A man accused of setting five fires over three years now faces up to 12 years in state prison after pleading guilty this week to an arson count.
Nathan A. Perkins, 20, admitted in court Tuesday to setting the May 2010 blaze that leveled the vacant Whitehouse Flea Market building on State Street, prosecutor John Healy said.
Perkins is to be sentenced in April to four to 12 years in state prison.
In all, Perkins was accused of setting five separate fires in unoccupied structures. No one was hurt.
Healy said the sentence took into account multiple factors, including the outcome of the fires and Perkins’ mental health. Questions about his condition prompted a psychiatric evaluation, Healy said, but Perkins ultimately was found to know right from wrong.
The structure of the sentence allows the parole board to determine whether Perkins can be freed safely under parole supervision, or whether he should remain in custody, Healy said.
Though Perkins realized his actions put firefighters at risk, he was adamant that he never intended physical harm, Healy said.
“It seemed like he was extremely careful to set fires at places and times that he knew it would be quickly discovered and wouldn’t hurt anybody,” Healy added.
Perkins was accused of setting five fires, the most recent on May 24 at a vacant Mumford Street building.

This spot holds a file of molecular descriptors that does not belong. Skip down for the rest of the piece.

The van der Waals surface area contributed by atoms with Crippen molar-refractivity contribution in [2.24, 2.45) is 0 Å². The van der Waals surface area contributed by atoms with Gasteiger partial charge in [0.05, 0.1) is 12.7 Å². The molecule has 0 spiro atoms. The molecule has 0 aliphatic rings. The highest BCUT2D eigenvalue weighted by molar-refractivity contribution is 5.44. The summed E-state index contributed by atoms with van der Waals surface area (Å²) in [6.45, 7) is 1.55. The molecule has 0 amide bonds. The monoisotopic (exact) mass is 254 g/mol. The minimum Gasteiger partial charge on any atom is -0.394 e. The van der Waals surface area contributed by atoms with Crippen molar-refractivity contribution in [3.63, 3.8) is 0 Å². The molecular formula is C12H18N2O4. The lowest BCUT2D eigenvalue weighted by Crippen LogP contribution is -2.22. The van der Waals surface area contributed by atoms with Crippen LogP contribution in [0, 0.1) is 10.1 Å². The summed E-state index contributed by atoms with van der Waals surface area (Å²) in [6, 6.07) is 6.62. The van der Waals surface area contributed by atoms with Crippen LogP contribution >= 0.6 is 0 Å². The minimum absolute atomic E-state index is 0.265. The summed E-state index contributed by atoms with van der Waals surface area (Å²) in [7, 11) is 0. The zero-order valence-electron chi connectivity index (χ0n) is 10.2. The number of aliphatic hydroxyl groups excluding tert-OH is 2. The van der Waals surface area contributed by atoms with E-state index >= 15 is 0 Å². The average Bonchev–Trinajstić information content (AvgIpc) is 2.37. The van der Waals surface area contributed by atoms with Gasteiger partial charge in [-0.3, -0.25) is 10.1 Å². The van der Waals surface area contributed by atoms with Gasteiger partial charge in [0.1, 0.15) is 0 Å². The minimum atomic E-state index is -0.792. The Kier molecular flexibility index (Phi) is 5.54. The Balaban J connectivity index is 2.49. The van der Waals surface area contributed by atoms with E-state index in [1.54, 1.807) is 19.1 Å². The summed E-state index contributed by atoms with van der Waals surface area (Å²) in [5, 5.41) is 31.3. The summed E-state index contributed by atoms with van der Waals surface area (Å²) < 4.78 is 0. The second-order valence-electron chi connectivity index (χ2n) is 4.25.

It was after that fire that investigators began to look into Perkins. Officials said he was a frequent visitor at fire scenes. Sometimes he got there quickly.
With the help of the city’s street surveillance cameras, investigators were ultimately able to refute elements of Perkins’ account of that fire, Healy has said.
After gathering the surveillance and other evidence, fire investigators finally confronted Perkins with the inconsistencies in September. He made admissions to fire investigators, then city police detectives.
There were two fires at the Whitehouse Flea Market building within two weeks. Healy said Thursday that Perkins was not involved in the first, a small blaze that was extinguished. That appeared to be someone illegally inside trying to cook.
Investigators used that fire and others they knew Perkins did not start to make sure he wasn’t simply admitting to anything they asked about. He correctly denied involvement in the first Whitehouse fire, but admitted to starting the second, Healy said.
Officials have also said Perkins gave investigators information only the actual arsonist would have known.
As to why Perkins started the fires, he told investigators he set the Whitehouse fire to see it razed and other buildings built on the site. Healy said Perkins told visiting Schenectady County Court Judge Richard Giardino on Tuesday it was more his fascination with the firefighting process that prompted him to set the fires.
Perkins remains in custody. He is represented by attorney Sven Paul, who could not be reached for comment Thursday.